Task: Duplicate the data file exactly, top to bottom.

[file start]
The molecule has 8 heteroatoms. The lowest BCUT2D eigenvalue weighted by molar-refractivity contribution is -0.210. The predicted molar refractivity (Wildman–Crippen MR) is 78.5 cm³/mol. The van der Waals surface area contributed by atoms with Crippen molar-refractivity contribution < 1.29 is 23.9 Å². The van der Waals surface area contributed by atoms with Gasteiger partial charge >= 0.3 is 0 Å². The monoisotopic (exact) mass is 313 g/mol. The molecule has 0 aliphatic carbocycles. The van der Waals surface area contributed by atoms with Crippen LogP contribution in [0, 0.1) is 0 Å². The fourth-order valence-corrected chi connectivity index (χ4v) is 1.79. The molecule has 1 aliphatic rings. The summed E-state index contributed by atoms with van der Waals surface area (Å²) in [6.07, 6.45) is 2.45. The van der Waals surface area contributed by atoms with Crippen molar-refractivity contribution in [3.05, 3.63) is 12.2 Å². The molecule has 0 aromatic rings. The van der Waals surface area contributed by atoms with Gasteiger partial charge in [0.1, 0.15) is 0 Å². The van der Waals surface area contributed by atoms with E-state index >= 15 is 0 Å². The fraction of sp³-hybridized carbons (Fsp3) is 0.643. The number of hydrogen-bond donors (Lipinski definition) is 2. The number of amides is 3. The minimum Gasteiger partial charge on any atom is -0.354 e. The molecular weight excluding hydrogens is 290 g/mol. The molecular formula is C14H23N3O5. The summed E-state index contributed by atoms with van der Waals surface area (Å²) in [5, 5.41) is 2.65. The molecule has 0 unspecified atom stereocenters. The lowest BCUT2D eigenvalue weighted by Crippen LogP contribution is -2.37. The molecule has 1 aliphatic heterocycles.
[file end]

The molecule has 8 heteroatoms. The lowest BCUT2D eigenvalue weighted by molar-refractivity contribution is -0.210. The predicted molar refractivity (Wildman–Crippen MR) is 78.5 cm³/mol. The van der Waals surface area contributed by atoms with Crippen molar-refractivity contribution < 1.29 is 23.9 Å². The van der Waals surface area contributed by atoms with Gasteiger partial charge >= 0.3 is 0 Å². The monoisotopic (exact) mass is 313 g/mol. The molecule has 0 aliphatic carbocycles. The van der Waals surface area contributed by atoms with Crippen LogP contribution in [0, 0.1) is 0 Å². The fourth-order valence-corrected chi connectivity index (χ4v) is 1.79. The molecule has 1 aliphatic rings. The summed E-state index contributed by atoms with van der Waals surface area (Å²) in [6.07, 6.45) is 2.45. The van der Waals surface area contributed by atoms with Crippen molar-refractivity contribution in [3.05, 3.63) is 12.2 Å². The molecule has 0 aromatic rings. The van der Waals surface area contributed by atoms with Gasteiger partial charge in [0.1, 0.15) is 0 Å². The van der Waals surface area contributed by atoms with E-state index >= 15 is 0 Å². The fraction of sp³-hybridized carbons (Fsp3) is 0.643. The number of hydrogen-bond donors (Lipinski definition) is 2. The number of amides is 3. The minimum Gasteiger partial charge on any atom is -0.354 e. The molecular weight excluding hydrogens is 290 g/mol. The molecular formula is C14H23N3O5. The summed E-state index contributed by atoms with van der Waals surface area (Å²) in [5, 5.41) is 2.65. The molecule has 0 unspecified atom stereocenters. The lowest BCUT2D eigenvalue weighted by Crippen LogP contribution is -2.37. The molecule has 1 aliphatic heterocycles.